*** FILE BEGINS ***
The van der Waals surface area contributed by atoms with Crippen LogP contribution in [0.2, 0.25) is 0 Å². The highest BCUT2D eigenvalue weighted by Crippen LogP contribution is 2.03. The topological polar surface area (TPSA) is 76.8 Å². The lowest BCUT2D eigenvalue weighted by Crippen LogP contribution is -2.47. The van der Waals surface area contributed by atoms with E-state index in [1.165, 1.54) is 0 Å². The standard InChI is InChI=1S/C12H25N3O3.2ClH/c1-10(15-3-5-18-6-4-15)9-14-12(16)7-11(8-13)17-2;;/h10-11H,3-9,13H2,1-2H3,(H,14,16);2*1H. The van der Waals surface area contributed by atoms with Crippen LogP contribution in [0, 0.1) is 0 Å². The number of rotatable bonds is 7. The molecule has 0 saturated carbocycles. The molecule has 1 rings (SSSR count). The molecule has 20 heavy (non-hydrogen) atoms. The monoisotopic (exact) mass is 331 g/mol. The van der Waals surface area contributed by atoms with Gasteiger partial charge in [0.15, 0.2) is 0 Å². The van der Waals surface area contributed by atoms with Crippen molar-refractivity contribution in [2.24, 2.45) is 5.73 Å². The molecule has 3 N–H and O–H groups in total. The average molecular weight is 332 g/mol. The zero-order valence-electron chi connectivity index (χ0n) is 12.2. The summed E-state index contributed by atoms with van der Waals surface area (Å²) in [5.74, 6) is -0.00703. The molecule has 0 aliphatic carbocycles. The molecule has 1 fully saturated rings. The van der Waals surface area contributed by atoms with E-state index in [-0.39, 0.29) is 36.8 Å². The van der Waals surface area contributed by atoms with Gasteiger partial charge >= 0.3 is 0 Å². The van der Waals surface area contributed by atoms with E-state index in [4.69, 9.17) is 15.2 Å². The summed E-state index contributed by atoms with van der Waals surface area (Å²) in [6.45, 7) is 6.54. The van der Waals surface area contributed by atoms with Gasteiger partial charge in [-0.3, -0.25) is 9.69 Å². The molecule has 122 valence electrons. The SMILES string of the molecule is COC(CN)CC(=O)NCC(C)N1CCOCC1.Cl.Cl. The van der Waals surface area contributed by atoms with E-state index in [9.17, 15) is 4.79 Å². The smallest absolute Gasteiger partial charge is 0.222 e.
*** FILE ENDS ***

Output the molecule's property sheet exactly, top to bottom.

The van der Waals surface area contributed by atoms with Crippen LogP contribution in [0.2, 0.25) is 0 Å². The highest BCUT2D eigenvalue weighted by Crippen LogP contribution is 2.03. The topological polar surface area (TPSA) is 76.8 Å². The lowest BCUT2D eigenvalue weighted by Crippen LogP contribution is -2.47. The van der Waals surface area contributed by atoms with E-state index in [1.165, 1.54) is 0 Å². The standard InChI is InChI=1S/C12H25N3O3.2ClH/c1-10(15-3-5-18-6-4-15)9-14-12(16)7-11(8-13)17-2;;/h10-11H,3-9,13H2,1-2H3,(H,14,16);2*1H. The van der Waals surface area contributed by atoms with Crippen LogP contribution in [0, 0.1) is 0 Å². The number of rotatable bonds is 7. The molecule has 0 saturated carbocycles. The molecule has 1 rings (SSSR count). The molecule has 20 heavy (non-hydrogen) atoms. The monoisotopic (exact) mass is 331 g/mol. The van der Waals surface area contributed by atoms with Gasteiger partial charge in [0.15, 0.2) is 0 Å². The van der Waals surface area contributed by atoms with Crippen molar-refractivity contribution in [2.24, 2.45) is 5.73 Å². The molecule has 3 N–H and O–H groups in total. The average molecular weight is 332 g/mol. The zero-order valence-electron chi connectivity index (χ0n) is 12.2. The summed E-state index contributed by atoms with van der Waals surface area (Å²) in [5.74, 6) is -0.00703. The molecule has 0 aliphatic carbocycles. The molecule has 1 fully saturated rings. The van der Waals surface area contributed by atoms with E-state index in [-0.39, 0.29) is 36.8 Å². The van der Waals surface area contributed by atoms with Gasteiger partial charge >= 0.3 is 0 Å². The van der Waals surface area contributed by atoms with E-state index in [4.69, 9.17) is 15.2 Å². The summed E-state index contributed by atoms with van der Waals surface area (Å²) in [6.45, 7) is 6.54. The van der Waals surface area contributed by atoms with Gasteiger partial charge in [-0.3, -0.25) is 9.69 Å². The molecule has 122 valence electrons. The SMILES string of the molecule is COC(CN)CC(=O)NCC(C)N1CCOCC1.Cl.Cl. The van der Waals surface area contributed by atoms with E-state index in [9.17, 15) is 4.79 Å². The smallest absolute Gasteiger partial charge is 0.222 e.